Oddly, no one questioned why the Heartland Humane Society has been operating in the first place––for nearly 20 years, apparently, while raising an average of more than $200,000 per year since 2010––with dog runs that appear to be exposed to the elements in a manner which, if done by a so-called “puppy mill,” might have flunked the weak housing requirements of the federal Animal Welfare Act.
If animals are exposed to winter winds, the shelter fails humane standards, regardless of whether it claims to be no-kill.
What “humane” means
Most of the commenters ripping into McIntosh seemed oblivious to the suffering of hunted animals. All, without exception, seemed unaware that for at least 138 years, since the 1877 formation of the American Humane Association, the definition of “humane society” has been, as Wikipedia explains, “A group that aims to stop human or animal suffering due to cruelty or other reasons.”
The definition is not only not limited to preventing the suffering of dogs and cats, but implicitly and historically includes all animals capable of suffering, including wildlife.
Operating a dog-and-cat shelter, while done by many humane societies, has never been the activity focal to humane work. Rather, the focal job of a humane society has always been to challenge the attitudes and habits that allow human and animal suffering to occur.
Regardless of how entrenched and popular recreational killing is in the culture of Ottumwa, Iowa, an organization claiming to be “the Heartland Humane Society” has a fundamental moral and ethical obligation to oppose it, along with much else that appears to be done to animals in and around Ottumwa, a hub of factory pig and poultry farming, without question or challenge from the very institution which is presumably the voice of the voiceless.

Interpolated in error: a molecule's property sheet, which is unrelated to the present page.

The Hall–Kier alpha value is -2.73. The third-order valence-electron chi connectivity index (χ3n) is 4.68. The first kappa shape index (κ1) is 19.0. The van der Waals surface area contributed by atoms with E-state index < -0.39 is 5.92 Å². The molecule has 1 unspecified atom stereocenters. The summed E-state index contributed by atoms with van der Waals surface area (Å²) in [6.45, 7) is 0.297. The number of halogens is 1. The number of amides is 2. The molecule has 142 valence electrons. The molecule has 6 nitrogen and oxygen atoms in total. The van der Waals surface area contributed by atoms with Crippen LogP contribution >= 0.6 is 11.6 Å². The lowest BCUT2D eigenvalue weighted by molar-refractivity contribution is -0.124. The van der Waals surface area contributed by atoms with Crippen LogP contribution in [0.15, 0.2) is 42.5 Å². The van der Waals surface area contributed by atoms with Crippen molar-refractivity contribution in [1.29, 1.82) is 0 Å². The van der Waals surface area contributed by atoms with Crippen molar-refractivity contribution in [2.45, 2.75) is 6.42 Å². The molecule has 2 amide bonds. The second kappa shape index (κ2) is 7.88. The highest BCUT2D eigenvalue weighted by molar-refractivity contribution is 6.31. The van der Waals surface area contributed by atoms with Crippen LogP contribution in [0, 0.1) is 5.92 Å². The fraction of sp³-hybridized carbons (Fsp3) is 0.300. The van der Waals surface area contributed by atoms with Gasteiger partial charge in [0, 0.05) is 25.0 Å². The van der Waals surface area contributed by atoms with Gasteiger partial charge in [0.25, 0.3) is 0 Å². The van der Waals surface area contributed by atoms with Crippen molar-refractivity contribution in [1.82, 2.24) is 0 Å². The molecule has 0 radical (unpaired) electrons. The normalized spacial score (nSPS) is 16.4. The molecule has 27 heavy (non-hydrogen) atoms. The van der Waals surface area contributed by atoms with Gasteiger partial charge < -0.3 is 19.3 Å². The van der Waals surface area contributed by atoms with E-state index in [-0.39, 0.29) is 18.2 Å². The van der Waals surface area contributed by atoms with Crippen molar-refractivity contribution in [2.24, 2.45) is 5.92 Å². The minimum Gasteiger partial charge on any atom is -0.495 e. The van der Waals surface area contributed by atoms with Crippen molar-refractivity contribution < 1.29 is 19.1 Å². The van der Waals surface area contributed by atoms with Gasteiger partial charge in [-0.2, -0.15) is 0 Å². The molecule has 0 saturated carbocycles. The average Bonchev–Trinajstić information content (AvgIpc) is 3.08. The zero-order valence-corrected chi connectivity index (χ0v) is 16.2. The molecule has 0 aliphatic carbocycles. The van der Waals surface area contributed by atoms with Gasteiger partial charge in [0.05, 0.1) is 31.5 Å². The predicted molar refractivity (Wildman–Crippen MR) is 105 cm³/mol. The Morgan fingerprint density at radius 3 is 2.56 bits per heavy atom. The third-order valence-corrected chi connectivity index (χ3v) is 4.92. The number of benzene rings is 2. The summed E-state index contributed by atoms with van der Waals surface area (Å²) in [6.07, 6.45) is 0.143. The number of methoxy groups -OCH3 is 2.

Among the founding business of the American Humane Association was proposing legislation to protect wildlife, horses, and farmed animals, along with legislation to protect dogs, cats, child laborers, orphans, and destitute widows.
Opposed sport hunting
For nearly 75 years––for as long as the American Humane Association actively consulted membership about policy matters––the AHA, backed by the majority of humane societies in the U.S. and worldwide––opposed sport hunting and urged that children not be given guns and encouraged to kill animals for sport.
Even throughout World Wars I and II the American Humane Association magazine, The National Humane Review, simultaneously supported the war effort and warned against allowing children to “play war” by shooting animals.
John James Audubon
A signal achievement of the early humane movement was overcoming the attitude, still occasionally heard from so-called “hunter/conservationists,” that nature can only be studied, understood, and appreciated through a gunsight––a view which had been significantly furthered by bird painter John James Audubon.
Explained Peter Matthiessen (1927-2014) in his 1959 opus Wildlife In America, “A consequence of a flourishing public interest in private bird collections and oology (the study of eggs), inspired in great measure by Audubon, was the quest of birds’ nests by schoolboys. Often as not, the oology of the latter was devoted to the simple destruction of eggs, and where circumstances permitted, the adult birds into the bargain.”